*So I’m an idiot and set this for the wrong date and just noticed. Sorry Caitlin! Note I only noticed because I wondered why you weren’t getting comments. DERP – SAH*
Signposts on the Way to Oblivion
by Caitlin Woods
From what I can tell, a lot of us here at AtH have had a lot of the same experiences when it’s come to reading Science Fiction and Fantasy.
When we’re young, everything is pretty awesome–we’re reading everything we can get our hands on, and our brains are exploding outward with new ideas and stories and fights. A lot of you cite Heinlein and LeGuin and Simak–I’ll be honest, here’s where I was head-over-heels obsessed with KA Applegate and Margaret Weiss & Tracy Hickman.
But after a time, our passion faded, and we found ourselves wandering to other genres or other media entirely. Of course we wandered back–once we discovered the issue wasn’t with us, and there still were books worth reading, even if our betters didn’t want us to read them. (Much better to push the fake memoirs of a drug addict or whatever, I guess.)
We’ve all heard that part, though. We all know each others’ tales of how we found indie and life was improved and sci-fi/fantasy regained its meaning.
I want to talk about the other side.
The road to oblivion is rarely smooth, a gradual descent into nothingness. No, it’s littered with debris of previous fights, of sudden descents where someone makes a Big Change or small climbs when someone reworks the formula.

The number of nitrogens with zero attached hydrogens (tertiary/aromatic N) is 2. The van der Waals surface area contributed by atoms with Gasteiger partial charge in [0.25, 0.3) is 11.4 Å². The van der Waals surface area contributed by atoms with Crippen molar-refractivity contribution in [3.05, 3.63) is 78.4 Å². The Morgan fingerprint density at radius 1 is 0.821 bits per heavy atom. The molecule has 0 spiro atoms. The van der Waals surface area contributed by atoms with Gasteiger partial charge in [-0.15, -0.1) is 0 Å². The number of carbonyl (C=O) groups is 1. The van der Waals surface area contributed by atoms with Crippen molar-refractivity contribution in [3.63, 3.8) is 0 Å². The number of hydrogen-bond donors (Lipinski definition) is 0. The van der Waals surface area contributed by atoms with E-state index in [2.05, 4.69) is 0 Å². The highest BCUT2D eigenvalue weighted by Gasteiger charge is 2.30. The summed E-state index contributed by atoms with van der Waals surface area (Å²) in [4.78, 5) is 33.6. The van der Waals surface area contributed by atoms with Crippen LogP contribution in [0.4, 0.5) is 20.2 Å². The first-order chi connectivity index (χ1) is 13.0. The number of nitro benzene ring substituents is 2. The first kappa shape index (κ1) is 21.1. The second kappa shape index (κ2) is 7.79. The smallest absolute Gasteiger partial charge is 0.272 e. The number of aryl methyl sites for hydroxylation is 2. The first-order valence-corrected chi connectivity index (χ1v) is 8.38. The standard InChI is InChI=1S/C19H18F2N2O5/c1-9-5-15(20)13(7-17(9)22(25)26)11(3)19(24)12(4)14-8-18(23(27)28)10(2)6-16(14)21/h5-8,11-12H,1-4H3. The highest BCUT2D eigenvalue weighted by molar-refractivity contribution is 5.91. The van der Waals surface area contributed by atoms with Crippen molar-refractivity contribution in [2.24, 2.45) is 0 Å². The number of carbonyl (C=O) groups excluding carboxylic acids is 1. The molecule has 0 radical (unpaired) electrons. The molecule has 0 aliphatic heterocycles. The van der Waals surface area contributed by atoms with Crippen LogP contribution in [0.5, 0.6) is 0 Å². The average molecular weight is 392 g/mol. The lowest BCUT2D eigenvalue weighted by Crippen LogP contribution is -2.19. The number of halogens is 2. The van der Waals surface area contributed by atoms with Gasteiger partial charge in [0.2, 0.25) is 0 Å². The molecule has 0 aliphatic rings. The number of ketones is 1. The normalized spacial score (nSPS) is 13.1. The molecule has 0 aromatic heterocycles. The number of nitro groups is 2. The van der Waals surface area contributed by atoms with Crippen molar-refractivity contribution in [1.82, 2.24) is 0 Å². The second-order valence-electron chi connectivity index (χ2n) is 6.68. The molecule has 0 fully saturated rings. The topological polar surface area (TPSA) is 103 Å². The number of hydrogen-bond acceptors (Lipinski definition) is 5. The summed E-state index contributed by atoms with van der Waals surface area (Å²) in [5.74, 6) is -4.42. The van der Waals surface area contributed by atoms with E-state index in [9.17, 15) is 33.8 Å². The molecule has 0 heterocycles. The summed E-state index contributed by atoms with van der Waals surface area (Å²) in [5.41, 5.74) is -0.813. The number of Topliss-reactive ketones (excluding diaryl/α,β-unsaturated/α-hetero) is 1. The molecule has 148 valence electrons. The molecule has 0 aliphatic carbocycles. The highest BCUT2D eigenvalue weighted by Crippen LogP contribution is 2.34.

And, of course, there are signposts–individual books that tell you, whether or not you realize it at the time, where all of this is going. And that it’s not going well.
Those books are the ones I want to talk about.
My signposts were in middle school. Because middle school was a little bit of a magical time for me.
I mean, it was kind of terrible in some ways–due to Things, Weird-as-hell me (I?) was living with my sister and my mom, mom’s biker boyfriend, his wannabe gangster brother, and their traditional Mormon parents, which resulted in all kinds of multigenerational misunderstandings that would probably make a decent sitcom. School was miserable, I had few friends, no privacy, and no understanding of just how big a sacrifice everyone was making to make sure my sister and I were doing more or less okay.
But, in a very real way, none of that really mattered.
Because I had a bookshelf.
I suspect it was Biker Boyfriend’s sister’s, who by this point was married and on mission in… Czechoslovakia? Unsure. But it seems like she was a giant sci-fi/fantasy geek, and had left behind a treasure trove of books for me to read at my leisure, without even ever taking a book out of the house. (I… lose things.)